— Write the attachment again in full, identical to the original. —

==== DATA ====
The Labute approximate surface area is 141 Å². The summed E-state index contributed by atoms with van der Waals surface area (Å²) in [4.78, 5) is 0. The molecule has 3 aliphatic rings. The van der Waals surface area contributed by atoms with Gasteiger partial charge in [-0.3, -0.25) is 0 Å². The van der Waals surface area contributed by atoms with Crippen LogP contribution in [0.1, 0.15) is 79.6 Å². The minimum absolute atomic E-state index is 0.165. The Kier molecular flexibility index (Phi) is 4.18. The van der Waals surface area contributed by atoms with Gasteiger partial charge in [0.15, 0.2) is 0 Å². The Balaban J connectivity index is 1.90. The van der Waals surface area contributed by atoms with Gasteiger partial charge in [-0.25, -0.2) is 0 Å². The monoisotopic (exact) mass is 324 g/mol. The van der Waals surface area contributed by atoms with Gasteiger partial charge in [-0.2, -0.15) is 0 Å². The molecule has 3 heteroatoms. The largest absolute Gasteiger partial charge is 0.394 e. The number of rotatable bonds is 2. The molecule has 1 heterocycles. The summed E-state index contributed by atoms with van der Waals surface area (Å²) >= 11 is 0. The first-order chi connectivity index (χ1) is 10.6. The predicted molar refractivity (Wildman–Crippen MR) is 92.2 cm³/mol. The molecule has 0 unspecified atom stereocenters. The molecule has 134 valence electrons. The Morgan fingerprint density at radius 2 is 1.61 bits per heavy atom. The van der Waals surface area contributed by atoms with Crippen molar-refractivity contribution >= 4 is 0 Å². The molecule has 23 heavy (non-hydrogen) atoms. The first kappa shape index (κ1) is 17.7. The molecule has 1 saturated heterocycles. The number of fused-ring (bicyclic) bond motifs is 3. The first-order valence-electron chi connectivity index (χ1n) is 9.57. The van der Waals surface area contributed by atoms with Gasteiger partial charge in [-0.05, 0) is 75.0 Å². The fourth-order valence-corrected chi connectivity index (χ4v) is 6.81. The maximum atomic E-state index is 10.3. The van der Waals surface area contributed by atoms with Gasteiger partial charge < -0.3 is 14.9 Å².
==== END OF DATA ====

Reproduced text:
The Labute approximate surface area is 141 Å². The summed E-state index contributed by atoms with van der Waals surface area (Å²) in [4.78, 5) is 0. The molecule has 3 aliphatic rings. The van der Waals surface area contributed by atoms with Gasteiger partial charge in [-0.3, -0.25) is 0 Å². The van der Waals surface area contributed by atoms with Crippen LogP contribution in [0.1, 0.15) is 79.6 Å². The minimum absolute atomic E-state index is 0.165. The Kier molecular flexibility index (Phi) is 4.18. The van der Waals surface area contributed by atoms with Gasteiger partial charge in [0.15, 0.2) is 0 Å². The Balaban J connectivity index is 1.90. The van der Waals surface area contributed by atoms with Gasteiger partial charge in [-0.25, -0.2) is 0 Å². The monoisotopic (exact) mass is 324 g/mol. The van der Waals surface area contributed by atoms with Gasteiger partial charge in [-0.2, -0.15) is 0 Å². The molecule has 3 heteroatoms. The largest absolute Gasteiger partial charge is 0.394 e. The number of rotatable bonds is 2. The molecule has 1 heterocycles. The summed E-state index contributed by atoms with van der Waals surface area (Å²) >= 11 is 0. The first-order chi connectivity index (χ1) is 10.6. The predicted molar refractivity (Wildman–Crippen MR) is 92.2 cm³/mol. The molecule has 0 unspecified atom stereocenters. The molecule has 134 valence electrons. The Morgan fingerprint density at radius 2 is 1.61 bits per heavy atom. The van der Waals surface area contributed by atoms with Crippen molar-refractivity contribution >= 4 is 0 Å². The molecule has 23 heavy (non-hydrogen) atoms. The first kappa shape index (κ1) is 17.7. The molecule has 1 saturated heterocycles. The number of fused-ring (bicyclic) bond motifs is 3. The first-order valence-electron chi connectivity index (χ1n) is 9.57. The van der Waals surface area contributed by atoms with Gasteiger partial charge in [-0.05, 0) is 75.0 Å². The fourth-order valence-corrected chi connectivity index (χ4v) is 6.81. The maximum atomic E-state index is 10.3. The van der Waals surface area contributed by atoms with Gasteiger partial charge < -0.3 is 14.9 Å².